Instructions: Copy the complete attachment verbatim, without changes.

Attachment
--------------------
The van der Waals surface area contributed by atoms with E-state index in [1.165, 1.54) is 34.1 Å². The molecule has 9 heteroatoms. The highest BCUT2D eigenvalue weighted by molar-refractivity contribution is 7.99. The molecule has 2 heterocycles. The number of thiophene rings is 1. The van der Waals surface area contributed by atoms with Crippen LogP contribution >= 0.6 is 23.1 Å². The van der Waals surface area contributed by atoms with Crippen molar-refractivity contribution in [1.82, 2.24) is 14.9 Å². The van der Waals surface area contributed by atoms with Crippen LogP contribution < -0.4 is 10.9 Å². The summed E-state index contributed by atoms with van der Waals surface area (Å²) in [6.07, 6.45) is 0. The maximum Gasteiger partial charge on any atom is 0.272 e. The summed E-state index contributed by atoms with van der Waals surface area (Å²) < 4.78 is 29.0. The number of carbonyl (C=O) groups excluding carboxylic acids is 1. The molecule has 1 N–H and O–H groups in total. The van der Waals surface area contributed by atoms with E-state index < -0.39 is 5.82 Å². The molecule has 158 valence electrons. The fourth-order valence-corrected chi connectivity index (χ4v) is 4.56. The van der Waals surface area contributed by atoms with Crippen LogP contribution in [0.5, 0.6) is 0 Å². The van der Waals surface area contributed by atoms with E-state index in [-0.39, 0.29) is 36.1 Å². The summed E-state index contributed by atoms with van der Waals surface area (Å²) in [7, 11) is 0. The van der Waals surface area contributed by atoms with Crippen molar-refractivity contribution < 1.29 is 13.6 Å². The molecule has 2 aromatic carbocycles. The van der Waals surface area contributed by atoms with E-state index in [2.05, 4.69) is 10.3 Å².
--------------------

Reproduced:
The van der Waals surface area contributed by atoms with E-state index in [1.165, 1.54) is 34.1 Å². The molecule has 9 heteroatoms. The highest BCUT2D eigenvalue weighted by molar-refractivity contribution is 7.99. The molecule has 2 heterocycles. The number of thiophene rings is 1. The van der Waals surface area contributed by atoms with Crippen LogP contribution >= 0.6 is 23.1 Å². The van der Waals surface area contributed by atoms with Crippen molar-refractivity contribution in [1.82, 2.24) is 14.9 Å². The van der Waals surface area contributed by atoms with Crippen LogP contribution < -0.4 is 10.9 Å². The summed E-state index contributed by atoms with van der Waals surface area (Å²) in [6.07, 6.45) is 0. The maximum Gasteiger partial charge on any atom is 0.272 e. The summed E-state index contributed by atoms with van der Waals surface area (Å²) < 4.78 is 29.0. The number of carbonyl (C=O) groups excluding carboxylic acids is 1. The molecule has 1 N–H and O–H groups in total. The van der Waals surface area contributed by atoms with E-state index < -0.39 is 5.82 Å². The molecule has 158 valence electrons. The fourth-order valence-corrected chi connectivity index (χ4v) is 4.56. The van der Waals surface area contributed by atoms with Crippen LogP contribution in [0.5, 0.6) is 0 Å². The van der Waals surface area contributed by atoms with E-state index in [-0.39, 0.29) is 36.1 Å². The summed E-state index contributed by atoms with van der Waals surface area (Å²) in [7, 11) is 0. The van der Waals surface area contributed by atoms with Crippen molar-refractivity contribution < 1.29 is 13.6 Å². The molecule has 2 aromatic carbocycles. The van der Waals surface area contributed by atoms with E-state index in [2.05, 4.69) is 10.3 Å².